The example above shows that the proposal simplifies the declaration of ports, too. It is no longer necessary to declare primary and secondary ports. In XProc 1.0, a port is considered as primary if it is the only port or explicitly marked with primary="true".

Originally this method was considered as convenience for pipeline authors, because it was not necessary to connect each input and output port of steps explicitely. On the other hand, these implicit port connections proved to be a veritable source of errors in practice.

One downside of XProc 1.0 was that you could only specify whether a port expects a single document or a sequence of documents. According to the draft of XProc 2.0, you are able to assign datatypes to options 1 and ports 2. The number of expected documents can be expressed with the common quantifiers ?, *, +.

step p:xslt(
    $initial-mode as xs:string ?, 1
    $template-name as xs:string?,
    $output-base-uri as xs:string?,
    $parameters as map()? = (),
    $version as xs:string = "2.0"
     inputs $source as document-node()+, 2
            $stylesheet as document-node()
     outputs $result as document-node()?,
             $secondary as document-node()*;

However, the slimming of XProc appeared to many attendees rather like starvation. But given the early stage of the draft, it’s obvious that some questions remain open. So the draft does not mention to which extent XPath would be part of the next version. Since XProc 2.0 claims to deal with non-XML markup as well, XPath would presumably be only part of the XML steps, even if it might be worth to consider XPath as query language for other tree-based formats.

The question remains how backwards-compatibility will be achieved in XProc 2.0. Will an XProc-2.0 processor still be capable of running XProc 1.0 pipelines? Will it be feasible to use steps authored in version 1.0 in 2.0 pipelines? Will there be a migration tool? This issue is connected to the question whether XProc 2.0 should be considered as successor to XProc 1.0 or something else?

Despite the improvements, the radical change of the syntax was subject to criticism. Even if the new syntax is pretty straightforward to write, XML provides an established syntax with a broad ecosystem of technologies for transformation and analysis of the pipelines themselves, such as XSLT, RelaxNG and Schematron. Because XProc 1.0 is XML-based, it’s easier to evaluate pipelines with other tools than the XProc processor. For example, we use an XProc pipeline called transpect-doc that orchestrates XSLT steps to generate documentation for complex XProc projects.

No doubt the new syntax is clean and easy to learn but an alternative XML syntax would be highly appreciated. XProc 2.0 could follow RelaxNG which provides a compact and an XML-based syntax. Two compatible syntaxes could meet the conflicting requirements of both authoring and processing.

An XML-based syntax must not necessarily be as verbose as in XProc 1.0. The use of XPath would allow users to express business logic with very compact expressions. A fictional XML-based XProc 2.0 propably could look like the sample code below. XPath is used to declare the input as conditional expression 2 and the datatype declaration is borrowed from XSLT 1. The select attribute can be used as shorthand for p:document, p:empty, p:pipe or p:data 3. A possible drawback is that flow logic is wrapped in XPath expressions, which makes it harder to parse the pipeline.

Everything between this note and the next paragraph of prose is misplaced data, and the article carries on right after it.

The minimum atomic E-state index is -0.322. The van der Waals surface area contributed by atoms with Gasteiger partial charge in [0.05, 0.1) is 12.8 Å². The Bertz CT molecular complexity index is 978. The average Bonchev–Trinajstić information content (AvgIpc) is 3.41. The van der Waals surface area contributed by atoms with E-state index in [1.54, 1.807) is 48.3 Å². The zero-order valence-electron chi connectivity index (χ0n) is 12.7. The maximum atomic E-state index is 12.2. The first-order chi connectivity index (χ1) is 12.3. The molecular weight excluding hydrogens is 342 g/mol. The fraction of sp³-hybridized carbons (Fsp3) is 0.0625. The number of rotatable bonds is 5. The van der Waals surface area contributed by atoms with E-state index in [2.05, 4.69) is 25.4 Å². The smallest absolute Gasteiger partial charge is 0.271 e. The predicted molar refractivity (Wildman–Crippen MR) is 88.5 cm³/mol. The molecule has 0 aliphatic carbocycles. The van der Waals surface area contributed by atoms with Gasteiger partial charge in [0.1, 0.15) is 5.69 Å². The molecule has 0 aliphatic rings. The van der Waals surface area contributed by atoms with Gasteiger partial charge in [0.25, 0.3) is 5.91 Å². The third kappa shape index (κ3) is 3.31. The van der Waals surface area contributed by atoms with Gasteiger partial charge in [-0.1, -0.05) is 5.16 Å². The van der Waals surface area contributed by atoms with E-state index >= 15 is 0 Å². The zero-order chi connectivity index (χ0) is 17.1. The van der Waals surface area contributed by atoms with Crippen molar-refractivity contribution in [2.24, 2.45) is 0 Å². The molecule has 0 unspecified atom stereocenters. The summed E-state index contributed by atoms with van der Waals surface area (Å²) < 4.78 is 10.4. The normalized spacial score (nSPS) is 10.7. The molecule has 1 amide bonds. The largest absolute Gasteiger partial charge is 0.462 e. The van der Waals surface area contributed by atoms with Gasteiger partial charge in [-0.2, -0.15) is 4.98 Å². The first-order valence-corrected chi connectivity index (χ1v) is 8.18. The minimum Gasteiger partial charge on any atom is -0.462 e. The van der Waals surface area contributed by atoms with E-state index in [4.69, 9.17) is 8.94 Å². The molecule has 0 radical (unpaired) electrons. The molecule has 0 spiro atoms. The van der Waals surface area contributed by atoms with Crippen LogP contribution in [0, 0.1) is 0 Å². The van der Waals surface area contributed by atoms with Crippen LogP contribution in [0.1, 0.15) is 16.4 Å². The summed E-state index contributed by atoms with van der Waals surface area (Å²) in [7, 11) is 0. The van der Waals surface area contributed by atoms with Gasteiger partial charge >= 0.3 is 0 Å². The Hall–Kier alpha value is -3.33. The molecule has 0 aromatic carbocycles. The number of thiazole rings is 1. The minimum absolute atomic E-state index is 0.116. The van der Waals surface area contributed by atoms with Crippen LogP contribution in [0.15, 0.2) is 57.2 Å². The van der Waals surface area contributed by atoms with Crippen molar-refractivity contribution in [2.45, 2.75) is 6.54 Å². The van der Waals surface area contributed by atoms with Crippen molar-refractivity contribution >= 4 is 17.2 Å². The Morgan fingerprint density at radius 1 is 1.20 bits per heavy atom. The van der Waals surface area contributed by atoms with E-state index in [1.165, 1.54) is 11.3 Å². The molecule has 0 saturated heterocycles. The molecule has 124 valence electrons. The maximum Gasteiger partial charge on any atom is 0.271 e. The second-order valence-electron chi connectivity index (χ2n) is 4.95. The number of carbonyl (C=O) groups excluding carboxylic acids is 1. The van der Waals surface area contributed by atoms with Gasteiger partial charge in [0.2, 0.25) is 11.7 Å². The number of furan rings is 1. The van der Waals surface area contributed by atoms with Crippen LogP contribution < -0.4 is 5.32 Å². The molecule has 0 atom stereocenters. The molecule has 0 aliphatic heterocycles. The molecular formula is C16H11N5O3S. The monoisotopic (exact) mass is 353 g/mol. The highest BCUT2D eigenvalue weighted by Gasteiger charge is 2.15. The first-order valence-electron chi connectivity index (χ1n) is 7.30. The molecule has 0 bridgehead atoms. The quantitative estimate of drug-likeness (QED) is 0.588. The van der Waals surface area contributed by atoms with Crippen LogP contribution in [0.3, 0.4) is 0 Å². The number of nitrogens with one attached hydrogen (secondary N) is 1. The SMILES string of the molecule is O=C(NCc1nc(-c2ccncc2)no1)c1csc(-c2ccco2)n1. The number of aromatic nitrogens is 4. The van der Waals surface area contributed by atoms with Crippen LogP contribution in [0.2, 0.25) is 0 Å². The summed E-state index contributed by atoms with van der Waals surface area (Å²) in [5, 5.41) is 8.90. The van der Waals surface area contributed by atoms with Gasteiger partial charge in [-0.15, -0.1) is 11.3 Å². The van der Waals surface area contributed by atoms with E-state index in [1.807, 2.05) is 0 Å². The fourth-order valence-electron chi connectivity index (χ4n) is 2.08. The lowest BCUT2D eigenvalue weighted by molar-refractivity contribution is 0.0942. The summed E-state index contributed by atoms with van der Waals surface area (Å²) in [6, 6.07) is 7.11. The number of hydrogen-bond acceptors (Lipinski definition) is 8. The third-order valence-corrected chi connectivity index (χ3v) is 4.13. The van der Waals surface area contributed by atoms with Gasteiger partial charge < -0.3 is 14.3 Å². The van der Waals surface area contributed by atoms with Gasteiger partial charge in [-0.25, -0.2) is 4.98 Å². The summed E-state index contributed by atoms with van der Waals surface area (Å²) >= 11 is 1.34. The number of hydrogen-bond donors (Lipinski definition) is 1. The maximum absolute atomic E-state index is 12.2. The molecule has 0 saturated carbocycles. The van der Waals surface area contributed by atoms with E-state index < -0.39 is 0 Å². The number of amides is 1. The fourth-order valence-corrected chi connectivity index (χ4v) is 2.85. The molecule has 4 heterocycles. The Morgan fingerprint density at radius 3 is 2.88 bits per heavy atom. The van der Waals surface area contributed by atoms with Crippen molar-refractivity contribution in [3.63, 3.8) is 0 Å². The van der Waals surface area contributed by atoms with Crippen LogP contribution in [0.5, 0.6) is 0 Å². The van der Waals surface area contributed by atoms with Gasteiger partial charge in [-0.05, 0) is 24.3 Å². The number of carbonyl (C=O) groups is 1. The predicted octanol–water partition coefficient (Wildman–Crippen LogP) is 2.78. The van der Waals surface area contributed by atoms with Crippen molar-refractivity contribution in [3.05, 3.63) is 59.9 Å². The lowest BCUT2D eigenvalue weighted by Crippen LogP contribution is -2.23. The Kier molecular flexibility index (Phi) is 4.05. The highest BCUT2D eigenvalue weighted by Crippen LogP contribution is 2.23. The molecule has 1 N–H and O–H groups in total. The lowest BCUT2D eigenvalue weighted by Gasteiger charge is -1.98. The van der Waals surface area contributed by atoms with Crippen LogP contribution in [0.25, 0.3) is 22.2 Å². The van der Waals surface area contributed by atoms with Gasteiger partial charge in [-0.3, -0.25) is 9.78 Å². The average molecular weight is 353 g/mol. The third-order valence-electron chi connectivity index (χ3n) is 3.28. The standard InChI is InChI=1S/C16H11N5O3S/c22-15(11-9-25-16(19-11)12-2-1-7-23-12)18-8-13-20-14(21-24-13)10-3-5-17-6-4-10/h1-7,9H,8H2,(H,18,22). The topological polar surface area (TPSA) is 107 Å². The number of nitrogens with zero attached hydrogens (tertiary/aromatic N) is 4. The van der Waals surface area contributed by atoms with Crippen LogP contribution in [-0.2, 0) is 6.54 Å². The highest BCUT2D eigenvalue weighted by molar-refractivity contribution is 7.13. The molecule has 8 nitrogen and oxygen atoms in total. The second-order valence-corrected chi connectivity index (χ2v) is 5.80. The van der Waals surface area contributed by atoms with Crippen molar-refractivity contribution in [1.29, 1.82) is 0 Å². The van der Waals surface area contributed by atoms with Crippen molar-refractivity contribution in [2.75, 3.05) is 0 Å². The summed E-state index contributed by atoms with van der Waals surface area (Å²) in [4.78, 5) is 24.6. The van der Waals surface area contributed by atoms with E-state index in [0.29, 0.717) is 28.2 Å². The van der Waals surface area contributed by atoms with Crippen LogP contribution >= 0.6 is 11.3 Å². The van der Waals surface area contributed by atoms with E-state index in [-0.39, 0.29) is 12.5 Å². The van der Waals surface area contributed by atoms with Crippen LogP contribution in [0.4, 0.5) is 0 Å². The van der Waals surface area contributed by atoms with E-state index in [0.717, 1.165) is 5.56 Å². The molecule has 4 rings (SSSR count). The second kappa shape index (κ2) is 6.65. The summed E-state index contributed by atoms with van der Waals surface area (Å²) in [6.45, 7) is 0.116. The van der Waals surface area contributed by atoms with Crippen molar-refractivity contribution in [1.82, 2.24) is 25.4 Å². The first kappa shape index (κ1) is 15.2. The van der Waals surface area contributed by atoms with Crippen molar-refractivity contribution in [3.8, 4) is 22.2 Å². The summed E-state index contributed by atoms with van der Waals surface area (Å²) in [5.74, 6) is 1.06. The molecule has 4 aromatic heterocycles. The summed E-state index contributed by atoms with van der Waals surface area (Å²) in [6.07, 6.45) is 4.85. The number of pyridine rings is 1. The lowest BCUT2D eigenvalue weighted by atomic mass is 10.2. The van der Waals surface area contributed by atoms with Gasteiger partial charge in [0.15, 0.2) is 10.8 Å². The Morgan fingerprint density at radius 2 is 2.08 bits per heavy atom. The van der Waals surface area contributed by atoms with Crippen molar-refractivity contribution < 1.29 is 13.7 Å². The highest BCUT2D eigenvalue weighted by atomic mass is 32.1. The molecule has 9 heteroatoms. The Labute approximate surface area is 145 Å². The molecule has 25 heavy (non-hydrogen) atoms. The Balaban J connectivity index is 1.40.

<?xml version="1.0" encoding="UTF-8"?>
<p:declare-step xmlns:p="" version="2.0">
  <p:input  port="source" as="document-node()"/> 1
  <p:output port="result" as="document-node()"/>
  <p:validate-with-xml-schema name="validate"
       select="$source, if(xs:decimal($source/*/@version) &lt; 2.0) 
                        then doc('v1schema.xsd')
                        else doc('v2schema.xsd')"> 2
  <p:xslt name="stylesheet">
    <p:input port="source"     select="p:pipe('validate')"/> 3
    <p:input port="stylesheet" select="doc('stylesheet.xsl')"/>
    <p:input port="parameters" select="p:empty()"/>

Another approach would be to use XProc 1.0 as alternative XML syntax for XProc 2.0. New steps could be declared as extension steps with a specific namespace. The namespace would also apply to new attributes (e.g. to add data types). Block expressions and other structures which include subpipelines could be expressed with the corresponding XProc 1.0 compound and multi-container steps. Following the concept of 2.0, each port connection would be declared explicitly.

Despite the open questions regarding an alternative XML syntax and XPath, many improvements have been introduced. The new syntax is straightforward and more focused on the data flow than on steps and their implicit and explicit port connections. Step chains, block expressions and output variables facilitate the writing for pipeline authors. Another improvement are data types for ports and variables which provide more control over the data flow. Furthermore, a W3C working group was founded to gather additional use cases and for discussion. With all this in mind, I am looking forward for future iterations of XProc (or whatever it will be called).



Alternativtexte Amazon ARIA Barrierefreiheit BFSG BFSGV books in browsers CSS E-Books EAA Enhanced Typesetting EPUB EPUB3 GND HTML InDesign ISCC ISNI JavaScript KF8 Kindle Language Tagging LaTeX Machine Learning MathML MOBI Open Source ORCID PDF Publishing RelaxNG Schematron STM SVG TeX tl;dr transpect Typografie Unicode UXP Web Components Word XML XProc XSLT